Astronomy news for the two weeks starting Friday, March 10,
Skylights has been produced in various forms for
31 years, since 1985, and even before that as an annual
bulletin. It's now time to simplify Skylights and bring part of
it to a close. We will continue to list lunar phases, planetary
passages, and other significant events for the coming two weeks
on this website, but by bullet, not by prose text. Because there will no
longer be any script, the telephone and emailing services have been dropped.
The Star of the Week will continue as before, as will the Photo of the Week.
Thanks all for your support.
The next Skylights will appear Friday, March 24. All times below
are Daylight Savings Times.
Full Moon, Sunday, March 12; Moon
rises a hair past exact phase.
Monday, the 13th to Sunday the 19th, waning gibbous
Moon falls below rising Regulus, Friday, March 10, then
passes south of Leo.
Moon is northeast of Jupiter, Tuesday the 4th;
northwest of the planet the following night.
Moon at apogee, farthest from Earth, 1.7 percent more
than average, Sunday the 18th
Venus is brilliant low in southwest in twilight, but
nearly gone by the end of the period as it approaches inferior
conjunction with the Sun.
Mars sets shortly after 10 PM Daylight Time.
Dominating the sky, Jupiter rises in Virgo just after the end of twilight. Jupiter then
transits the meridian a couple
hours past midnight, about the time Saturn rises in Sagittarius. Saturn is almost as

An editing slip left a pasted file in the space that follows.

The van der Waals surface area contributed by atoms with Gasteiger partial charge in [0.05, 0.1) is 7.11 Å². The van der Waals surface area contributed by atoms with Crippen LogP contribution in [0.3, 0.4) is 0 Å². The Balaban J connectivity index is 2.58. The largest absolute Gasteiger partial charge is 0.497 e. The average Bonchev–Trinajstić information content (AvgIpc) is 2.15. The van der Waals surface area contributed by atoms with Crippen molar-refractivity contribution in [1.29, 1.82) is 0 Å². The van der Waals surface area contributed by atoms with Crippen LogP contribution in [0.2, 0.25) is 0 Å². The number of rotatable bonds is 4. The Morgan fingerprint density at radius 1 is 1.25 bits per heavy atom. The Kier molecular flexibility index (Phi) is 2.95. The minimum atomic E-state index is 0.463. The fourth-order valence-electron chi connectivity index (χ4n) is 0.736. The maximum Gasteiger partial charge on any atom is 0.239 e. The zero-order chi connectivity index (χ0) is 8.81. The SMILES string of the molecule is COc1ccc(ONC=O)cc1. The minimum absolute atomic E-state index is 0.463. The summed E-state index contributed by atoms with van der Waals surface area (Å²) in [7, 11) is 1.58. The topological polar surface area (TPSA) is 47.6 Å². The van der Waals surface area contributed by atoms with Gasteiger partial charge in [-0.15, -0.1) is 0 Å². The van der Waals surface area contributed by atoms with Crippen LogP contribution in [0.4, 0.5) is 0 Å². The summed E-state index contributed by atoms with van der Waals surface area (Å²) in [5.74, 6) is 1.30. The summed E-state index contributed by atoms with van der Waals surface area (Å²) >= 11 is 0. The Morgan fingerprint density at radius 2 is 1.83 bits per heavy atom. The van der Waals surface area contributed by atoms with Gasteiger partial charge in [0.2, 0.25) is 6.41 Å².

far south as it can get, 22 degrees south of celestial equator.
Daylight Savings Time begins Sunday, March 12.
Moving northward, the Sun crosses the celestial equator
at the Vernal Equinox in Pisces at 5:29 CDT and spring
begins in the northern hemisphere. The Sun then rises due east
and sets due west, and barring minor effects, the lengths of day
and night are equal.
The winter constellations with Orion, Canis Major and Minor, and the like, disappear into the west. With
the Milky Way more or less lying on
the horizon, we get to look through its haze of dust to the
outside and to the amazing number of external galaxies, topped by
the great Virgo Cluster. Virgo
herself, known for the bright bluish first magnitude star Spica, is currently well-marked by
Jupiter, which lies to the north of it. To the north find the
brightest star of the northern celestial hemisphere.